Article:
Last week, there were more than 90 short-term vacation rentals listed in the City of White Rock, yet the city has only issued 21 business licenses. (AirDNA.co image)

Bylaw amendments makes it easier to spot illegal AirBnBs in White Rock

Amendments to help tourists find hosts that are playing by the rules

White Rock council passed bylaw amendments Monday evening that are designed, in part, to make it easier for enforcement officers to spot illegal short-term rentals and, at the same time, assist vacationers in finding hosts who are playing by the rules.

The amendments, which were unanimously endorsed by council, require all licensed short-term rental owners to list their business licence number in their AirBnB advertisements.

The bylaw amendments also provide a description of short-term rental, and lists the requirements for hosts to obtain a business licence.

Among the requirements, short-term rentals must be operated in a registered secondary suite, be operated by an owner who resides at the property, be limited to two sleeping units and host no more than four adult guests at any given time; and the home must follow a number of fire-protection and Building Code standards.

The final reading came after a public hearing on the bylaw that evening.

RELATED: ‘Illegal hotels’ operating in City of White Rock: councillor

During the hearing, White Rock resident Christian Lane called for the city to fund more bylaw officers to proactively search for and fine residents who operate AirBnB-style rentals contrary to the city bylaws.

Lane told council he counted 141 active short-term rentals, 70 per cent of which are booked on any given day with an average daily rate of $117.

By contrast, the city has issued 21 licences for short-term rental.

Lane said more than a quarter of short-term rentals in White Rock are homes with three bedrooms or more.

“So, conservatively, if a short-term rental house with three-bedrooms is renting each room in their home for $117 per night at a 70 per cent occupancy rate, they stand to generate just over $7,300 per month, or $88,000 per year. In short, short-term rental hosts and property owners stand to earn anywhere from double to six times more revenue than a long-term and all without the legal obligations, responsibilities and protections afforded to long-term renters,” Lane said.

RELATED: Call issued for focus on unlicensed vacation rentals in White Rock

During the regular meeting, Coun. David Chesney said that illegal AirBnB bylaw enforcement on short-term rentals has, historically, been complaint-driven.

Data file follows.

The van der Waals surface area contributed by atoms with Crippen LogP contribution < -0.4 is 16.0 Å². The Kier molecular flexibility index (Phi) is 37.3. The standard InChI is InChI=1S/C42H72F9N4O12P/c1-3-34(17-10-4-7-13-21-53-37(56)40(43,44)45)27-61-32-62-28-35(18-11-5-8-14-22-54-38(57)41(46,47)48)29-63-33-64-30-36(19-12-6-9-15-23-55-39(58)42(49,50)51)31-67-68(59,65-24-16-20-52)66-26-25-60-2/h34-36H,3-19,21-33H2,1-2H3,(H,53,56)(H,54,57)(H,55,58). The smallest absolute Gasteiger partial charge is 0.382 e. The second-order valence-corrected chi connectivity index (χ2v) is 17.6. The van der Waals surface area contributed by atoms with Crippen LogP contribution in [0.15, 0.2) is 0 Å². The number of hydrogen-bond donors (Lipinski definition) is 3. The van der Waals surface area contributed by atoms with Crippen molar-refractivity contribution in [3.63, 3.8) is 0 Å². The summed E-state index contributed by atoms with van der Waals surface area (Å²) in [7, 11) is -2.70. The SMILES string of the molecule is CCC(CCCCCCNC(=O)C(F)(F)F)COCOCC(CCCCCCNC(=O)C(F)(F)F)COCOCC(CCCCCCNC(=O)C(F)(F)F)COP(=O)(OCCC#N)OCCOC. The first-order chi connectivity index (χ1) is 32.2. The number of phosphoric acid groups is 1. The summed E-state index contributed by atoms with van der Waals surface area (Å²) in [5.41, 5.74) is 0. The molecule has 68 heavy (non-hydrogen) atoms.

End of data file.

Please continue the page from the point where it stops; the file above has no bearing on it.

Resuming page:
“Are we actually going to be hammering down and start putting these people out of business?” Chesney asked staff.

City planner Carl Isaak responded that the city does have a program where bylaw officers seek out and shut down illegal AirBnBs.

Although he voted in favour of the amendments, Coun. Scott Kristjanson suggested council needs to hear more about how city staff will look to shut down some of the active AirBnB listings in the city.

“It’s making it hard for people to afford (rent) and (to) purchase a home because it’s very economic for investors to do short-term (rental),” Kristjanson said.

Isaak told council that money for more bylaw officers is not in the current financial plan, “but it’s something we can monitor.”



aaron.hinks@peacearchnews.com

Like us on Facebook and follow us on Twitter

Just Posted

Surrey’s new top cop is White Rock resident Brian Edwards

A transition plan will see Edwards start in his new job on Jan. 6

Four Surrey girls teams will battle for Tsumura Basketball Invitational title

Now that boys teams have vacated the venue, girls get going today at Langley Events Centre

Former councillor helping organize ‘Speak Up Surrey’ rally against budget

Surrey council is set to vote on the controversial budget’s final adoption Monday night

Hardie lone Surrey MP to speak to whether city should have policing referendum

Surrey’s four other federal politicians appear to be dodging the question

New whisky distillery to open in South Surrey

Mainland Whisky to open this weekend with festive cocktails

‘A loud sonic boom’: Gabriola Island residents recount fatal plane crash

Area where the plane went down is primarily a residential neighbourhood, RCMP say

B.C. cities top the list for most generous in Canada on GoFundMe

Chilliwack took the number-two spot while Kamloops was at the top of the list

Penticton RCMP warn of new ‘porting’ scam that puts internet banking, online accounts at risk

Two-factor verification has been the go-to way to keep online accounts secure

Thunberg ‘a bit surprised’ to be Time ‘Person of the Year’

‘I could never have imagined anything like that happening,’ she said in a phone interview

B.C. patients wait 41% longer than national average to see a walk-in doctor: Medimap

The longest wait time was found in Sidney, B.C., where patients waited an average of 180 minutes

10,000 affordable rentals a year needed to tackle Metro Vancouver housing crisis: report

The report focused on building government-funded housing, rather than relying on the private sector

Toronto Raptors, Don Cherry top the list of Canadians’ Google searches in 2019

‘Champions’ was the theme of the last year, Google said

Tavares scores twice as Maple Leafs earn 4-1 win over Canucks

Vancouver sees two-game win streak snapped

UPDATED: No survivors in Gabriola Island plane crash: RCMP

Coroner confirms multiple fatalities after small plane goes down Tuesday night near Nanaimo

Most Read

l -->